Reflecting on the Legacy of Landmark Rare Disease Legislation
Advocacy 2018 marks the 35th anniversary of the Orphan Drug Act, which provided incentives for the development of drugs for patients with rare diseases.
As recently as 35 years ago, the millions of Americans living with a rare disease — defined as one affecting less than 200,000 people — had neither legislative nor organized overall representation, resulting in a limited voice in terms of attention, treatment options and advocacy for those patients and their families and caregivers. In 1983, an ad hoc coalition of parents of children with rare diseases worked with Congress and the medical/pharmaceutical communities to call attention to rare diseases. The parents organized and taught themselves how to be advocates for the desperate patients and families they represented.
Opening the doors
The Orphan Drug Act has resulted in life-saving therapies for children and adults with medical conditions for which there were previously no treatments.
The creation of a new bill represented a triumph of patient advocates working with government partners, the media and other supporters to address a critically important unmet need. Four months after President Reagan signed the Orphan Drug Act into law, on May 4, 1983, the coalition of patient advocates formally established the National Organization for Rare Disorders (NORD) as a nonprofit organization to provide advocacy, education, research and patient/family services for all Americans affected by rare diseases. For the first time, people with a medical condition that had been “orphaned” by the medical community had a home and place to connect with others.
At the time the Orphan Drug Act was enacted in 1983, almost no treatments were being developed for people with rare diseases because small patient populations meant companies couldn't recover their investment. From 1967 to 1983, only 34 drugs approved by the Food and Drug Administration (FDA) were for rare diseases, and only 10 of the products brought to market by the pharmaceutical industry in the decade before 1983 would have qualified under today’s Orphan Drug Act as orphan drugs. Since the Orphan Drug Act has been law, thousands more potential treatments have entered the research pipeline as orphan products, more than 600 have been approved by the FDA, and one-third of all new treatments approved in recent years are to treat rare diseases.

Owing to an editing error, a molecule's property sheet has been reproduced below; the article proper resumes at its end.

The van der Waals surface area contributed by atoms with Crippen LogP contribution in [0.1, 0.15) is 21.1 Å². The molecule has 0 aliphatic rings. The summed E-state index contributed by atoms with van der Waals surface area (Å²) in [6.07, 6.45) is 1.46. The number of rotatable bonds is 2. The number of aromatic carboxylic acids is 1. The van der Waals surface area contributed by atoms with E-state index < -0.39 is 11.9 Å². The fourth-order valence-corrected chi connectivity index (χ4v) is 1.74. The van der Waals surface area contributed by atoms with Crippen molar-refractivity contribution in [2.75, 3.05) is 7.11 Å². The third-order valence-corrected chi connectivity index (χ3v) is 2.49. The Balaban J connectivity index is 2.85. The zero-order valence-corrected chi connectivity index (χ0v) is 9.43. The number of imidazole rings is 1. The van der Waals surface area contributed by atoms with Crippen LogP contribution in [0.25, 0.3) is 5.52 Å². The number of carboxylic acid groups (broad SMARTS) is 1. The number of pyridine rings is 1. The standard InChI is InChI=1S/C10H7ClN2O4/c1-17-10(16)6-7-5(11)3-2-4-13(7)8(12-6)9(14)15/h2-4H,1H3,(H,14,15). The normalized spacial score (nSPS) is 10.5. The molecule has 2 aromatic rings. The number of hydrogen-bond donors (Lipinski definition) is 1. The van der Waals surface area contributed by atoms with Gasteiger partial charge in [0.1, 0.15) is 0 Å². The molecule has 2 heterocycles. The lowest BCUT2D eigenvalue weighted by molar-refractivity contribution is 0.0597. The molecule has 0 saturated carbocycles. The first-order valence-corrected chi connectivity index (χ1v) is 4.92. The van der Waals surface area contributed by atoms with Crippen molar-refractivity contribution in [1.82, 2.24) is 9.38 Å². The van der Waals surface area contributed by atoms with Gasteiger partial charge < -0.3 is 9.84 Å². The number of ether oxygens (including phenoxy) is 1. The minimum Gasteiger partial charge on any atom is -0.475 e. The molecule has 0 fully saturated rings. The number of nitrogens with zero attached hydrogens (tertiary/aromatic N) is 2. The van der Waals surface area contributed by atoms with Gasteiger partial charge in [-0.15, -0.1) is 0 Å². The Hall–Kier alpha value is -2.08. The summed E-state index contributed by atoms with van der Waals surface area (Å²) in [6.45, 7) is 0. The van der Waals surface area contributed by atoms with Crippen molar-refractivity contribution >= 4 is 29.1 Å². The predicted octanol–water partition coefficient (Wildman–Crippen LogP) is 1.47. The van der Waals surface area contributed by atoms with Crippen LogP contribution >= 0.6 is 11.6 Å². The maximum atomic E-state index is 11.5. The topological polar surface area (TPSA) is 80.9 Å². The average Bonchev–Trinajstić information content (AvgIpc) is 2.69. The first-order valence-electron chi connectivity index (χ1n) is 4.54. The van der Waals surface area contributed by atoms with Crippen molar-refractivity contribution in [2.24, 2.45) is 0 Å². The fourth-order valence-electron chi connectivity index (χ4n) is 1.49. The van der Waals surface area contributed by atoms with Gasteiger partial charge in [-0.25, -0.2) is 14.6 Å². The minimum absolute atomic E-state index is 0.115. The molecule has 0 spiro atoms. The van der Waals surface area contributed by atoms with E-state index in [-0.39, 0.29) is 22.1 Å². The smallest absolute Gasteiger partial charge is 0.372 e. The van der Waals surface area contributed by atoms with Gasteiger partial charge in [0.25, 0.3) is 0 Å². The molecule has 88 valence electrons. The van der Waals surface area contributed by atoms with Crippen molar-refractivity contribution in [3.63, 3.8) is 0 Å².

While the advances in diagnosis, treatments and care for patients with rare diseases have been remarkable, there are still many challenges ahead. The Orphan Drug Act and the creation of NORD brought national attention to rare diseases, and the joint anniversaries are an appropriate time to recognize the progress made as well as to look at some of the areas that are critical to the road ahead.
For one, the Orphan Drug Act has resulted in life-saving therapies for children and adults with medical conditions for which there were previously no treatments. It has also been credited with helping drive innovation in cancer treatment. While the vast majority of the 7,000 rare diseases do not yet have an FDA-approved therapy, many patients and caregivers feel it offers that hope, thereby eliminating or reducing the need for a lifetime of medical care.
Re-envisioning health care
Another reality we face is the rising burden of health care costs in America. It would be easy to say we can no longer afford to seek safe, effective therapies for diseases affecting only a few individuals. However, there continues to be widespread misunderstanding about the impact of orphan drugs on pricing, which contribute only 7.9 percent of total health care spending and account for less than 1 percent (0.3 percent) of pharmaceutical use in the United States.
With rare diseases affecting 30 million Americans, or 1 in every 10 people, the need for funding, research, education and advocacy remains as strong today as it was in 1983. As the scientific and medical communities continue to make advancements, and as the U.S. health care system continues to evolve, we will continue to hold the microphone for patients struggling with rare diseases every day so that their voices are heard.